| AXIN2, AXIL, ODCRCS, axin 2|
MGI: 1270862 HomoloGene: 3420 GeneCards: AXIN2
Axin-2 also known as axin-like protein (Axil) or axis inhibition protein 2 (AXIN2) or conductin is a protein that in humans is encoded by the AXIN2 gene.
The Axin-related protein, Axin2, presumably plays an important role in the regulation of the stability of beta-catenin in the Wnt signaling pathway, like its rodent homologs, mouse conductin/rat axil. In mouse, conductin organizes a multiprotein complex of APC (adenomatous polyposis of the colon), beta-catenin, glycogen synthase kinase 3-beta, and conductin, which leads to the degradation of beta-catenin.
The deregulation of beta-catenin is an important event in the genesis of a number of malignancies. The AXIN2 gene has been mapped to 17q23-q24, a region that shows frequent loss of heterozygosity in breast cancer, neuroblastoma, and other tumors. Mutations in this gene have been associated with colorectal cancer with defective mismatch repair.
The most critical events of teeth, lip and palate formation occur almost concurrently. Hypodontia, defined as the congenital lack of one or more permanent teeth, is the most common dental abnormality found in humans and affects approximately 20% of the population worldwide. AXIS inhibition protein 2 (AXIN2) gene polymorphic variants may be associated with both hypodontia and oligodontia (characterized by the lack of six or more permanent teeth). Mutations of this gene have been found in individuals with colorectal carcinomas and liver tumors.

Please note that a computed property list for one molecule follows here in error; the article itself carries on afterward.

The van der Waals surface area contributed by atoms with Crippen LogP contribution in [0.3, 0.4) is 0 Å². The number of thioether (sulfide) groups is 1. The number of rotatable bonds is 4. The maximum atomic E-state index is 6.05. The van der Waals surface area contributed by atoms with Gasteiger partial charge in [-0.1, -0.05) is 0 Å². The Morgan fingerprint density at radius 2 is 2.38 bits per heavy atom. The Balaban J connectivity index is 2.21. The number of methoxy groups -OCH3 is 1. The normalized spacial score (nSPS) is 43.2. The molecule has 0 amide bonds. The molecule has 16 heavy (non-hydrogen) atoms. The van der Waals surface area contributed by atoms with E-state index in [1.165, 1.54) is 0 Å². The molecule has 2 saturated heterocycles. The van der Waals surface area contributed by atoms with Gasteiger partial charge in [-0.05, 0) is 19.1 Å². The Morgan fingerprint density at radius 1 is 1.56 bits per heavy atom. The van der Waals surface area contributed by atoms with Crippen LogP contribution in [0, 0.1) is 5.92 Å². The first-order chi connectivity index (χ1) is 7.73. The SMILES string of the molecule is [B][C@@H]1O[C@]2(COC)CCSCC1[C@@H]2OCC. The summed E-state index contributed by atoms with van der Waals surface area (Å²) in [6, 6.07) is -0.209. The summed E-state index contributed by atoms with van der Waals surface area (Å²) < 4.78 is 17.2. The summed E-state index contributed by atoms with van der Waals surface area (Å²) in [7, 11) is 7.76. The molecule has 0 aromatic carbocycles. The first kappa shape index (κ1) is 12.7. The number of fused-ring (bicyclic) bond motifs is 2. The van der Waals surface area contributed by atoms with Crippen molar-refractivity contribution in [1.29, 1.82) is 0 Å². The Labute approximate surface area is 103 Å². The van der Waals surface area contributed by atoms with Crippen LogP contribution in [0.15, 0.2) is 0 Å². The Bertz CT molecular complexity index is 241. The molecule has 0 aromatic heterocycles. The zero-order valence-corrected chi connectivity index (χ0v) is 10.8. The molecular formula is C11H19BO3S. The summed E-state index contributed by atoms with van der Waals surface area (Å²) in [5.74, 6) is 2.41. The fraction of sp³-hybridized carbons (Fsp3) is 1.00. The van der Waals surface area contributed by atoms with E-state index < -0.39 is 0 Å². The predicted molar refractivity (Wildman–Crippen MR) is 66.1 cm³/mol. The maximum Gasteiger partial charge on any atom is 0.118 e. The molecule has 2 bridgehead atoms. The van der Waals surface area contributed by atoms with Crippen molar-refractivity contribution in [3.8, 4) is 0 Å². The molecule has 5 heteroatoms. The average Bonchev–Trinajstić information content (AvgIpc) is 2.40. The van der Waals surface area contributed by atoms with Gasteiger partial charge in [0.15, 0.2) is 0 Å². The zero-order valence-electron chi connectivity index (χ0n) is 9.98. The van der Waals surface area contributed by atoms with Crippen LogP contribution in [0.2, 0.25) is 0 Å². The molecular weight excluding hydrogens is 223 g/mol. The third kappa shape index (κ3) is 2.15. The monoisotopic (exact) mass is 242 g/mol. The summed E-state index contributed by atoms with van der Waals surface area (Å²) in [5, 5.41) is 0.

An AXIN2 mutation (1966C>T) detected in a Finnish family was associated with both tooth agenesis and colon neoplasia. In essence, the mutation seems to disrupt tooth development early in life and later contributes to the emergence of polyps and eventually colon cancer, an observation that suggests that the lack of permanent teeth may be an indicator of colon cancer susceptibility. Dentists may at the very least need to remain aware of the possible association, to be able to detect such cases of tooth agenesis and forward the patient to more complete genetic diagnostic examinations. This is a simple example of how molecular genetic discoveries today interact with traditional disciplines (Longtin, 2004).
AXIN2 has been shown to interact with GSK3B.